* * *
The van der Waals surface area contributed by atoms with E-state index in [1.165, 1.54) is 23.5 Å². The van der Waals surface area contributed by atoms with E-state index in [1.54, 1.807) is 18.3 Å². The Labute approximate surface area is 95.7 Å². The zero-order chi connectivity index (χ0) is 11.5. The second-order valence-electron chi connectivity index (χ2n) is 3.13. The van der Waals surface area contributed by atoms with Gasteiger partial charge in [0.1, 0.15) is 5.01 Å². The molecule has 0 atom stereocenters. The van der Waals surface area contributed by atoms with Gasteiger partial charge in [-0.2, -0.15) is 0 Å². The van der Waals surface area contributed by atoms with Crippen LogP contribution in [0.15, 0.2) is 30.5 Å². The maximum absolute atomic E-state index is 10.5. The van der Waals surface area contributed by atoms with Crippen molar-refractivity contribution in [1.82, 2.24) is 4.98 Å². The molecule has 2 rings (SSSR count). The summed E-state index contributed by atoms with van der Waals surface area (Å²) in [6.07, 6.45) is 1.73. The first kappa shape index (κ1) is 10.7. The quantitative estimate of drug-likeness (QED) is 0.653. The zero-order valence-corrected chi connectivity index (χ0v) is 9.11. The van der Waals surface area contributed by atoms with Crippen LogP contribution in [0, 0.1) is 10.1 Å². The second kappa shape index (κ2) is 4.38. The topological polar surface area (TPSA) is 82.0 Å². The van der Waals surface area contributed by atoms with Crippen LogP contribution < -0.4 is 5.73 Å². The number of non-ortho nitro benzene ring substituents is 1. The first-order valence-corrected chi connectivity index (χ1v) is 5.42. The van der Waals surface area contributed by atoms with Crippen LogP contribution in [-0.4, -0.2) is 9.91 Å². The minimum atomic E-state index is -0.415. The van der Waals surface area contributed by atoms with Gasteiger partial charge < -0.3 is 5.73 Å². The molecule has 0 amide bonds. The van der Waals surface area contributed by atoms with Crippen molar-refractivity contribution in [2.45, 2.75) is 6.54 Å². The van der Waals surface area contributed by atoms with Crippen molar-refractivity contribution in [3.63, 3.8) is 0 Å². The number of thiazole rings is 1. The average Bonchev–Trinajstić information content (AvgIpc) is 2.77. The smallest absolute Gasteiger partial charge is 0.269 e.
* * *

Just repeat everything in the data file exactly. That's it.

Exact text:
The van der Waals surface area contributed by atoms with E-state index in [1.165, 1.54) is 23.5 Å². The van der Waals surface area contributed by atoms with E-state index in [1.54, 1.807) is 18.3 Å². The Labute approximate surface area is 95.7 Å². The zero-order chi connectivity index (χ0) is 11.5. The second-order valence-electron chi connectivity index (χ2n) is 3.13. The van der Waals surface area contributed by atoms with Gasteiger partial charge in [0.1, 0.15) is 5.01 Å². The molecule has 0 atom stereocenters. The van der Waals surface area contributed by atoms with Gasteiger partial charge in [-0.2, -0.15) is 0 Å². The van der Waals surface area contributed by atoms with Crippen LogP contribution in [0.15, 0.2) is 30.5 Å². The maximum absolute atomic E-state index is 10.5. The van der Waals surface area contributed by atoms with Crippen molar-refractivity contribution in [1.82, 2.24) is 4.98 Å². The molecule has 2 rings (SSSR count). The summed E-state index contributed by atoms with van der Waals surface area (Å²) in [6.07, 6.45) is 1.73. The first kappa shape index (κ1) is 10.7. The quantitative estimate of drug-likeness (QED) is 0.653. The zero-order valence-corrected chi connectivity index (χ0v) is 9.11. The van der Waals surface area contributed by atoms with Crippen LogP contribution in [0, 0.1) is 10.1 Å². The second kappa shape index (κ2) is 4.38. The topological polar surface area (TPSA) is 82.0 Å². The van der Waals surface area contributed by atoms with Crippen LogP contribution < -0.4 is 5.73 Å². The number of non-ortho nitro benzene ring substituents is 1. The first-order valence-corrected chi connectivity index (χ1v) is 5.42. The van der Waals surface area contributed by atoms with Crippen LogP contribution in [-0.4, -0.2) is 9.91 Å². The minimum atomic E-state index is -0.415. The van der Waals surface area contributed by atoms with Gasteiger partial charge < -0.3 is 5.73 Å². The molecule has 0 amide bonds. The van der Waals surface area contributed by atoms with Crippen molar-refractivity contribution in [2.45, 2.75) is 6.54 Å². The van der Waals surface area contributed by atoms with Crippen molar-refractivity contribution in [3.63, 3.8) is 0 Å². The number of thiazole rings is 1. The average Bonchev–Trinajstić information content (AvgIpc) is 2.77. The smallest absolute Gasteiger partial charge is 0.269 e.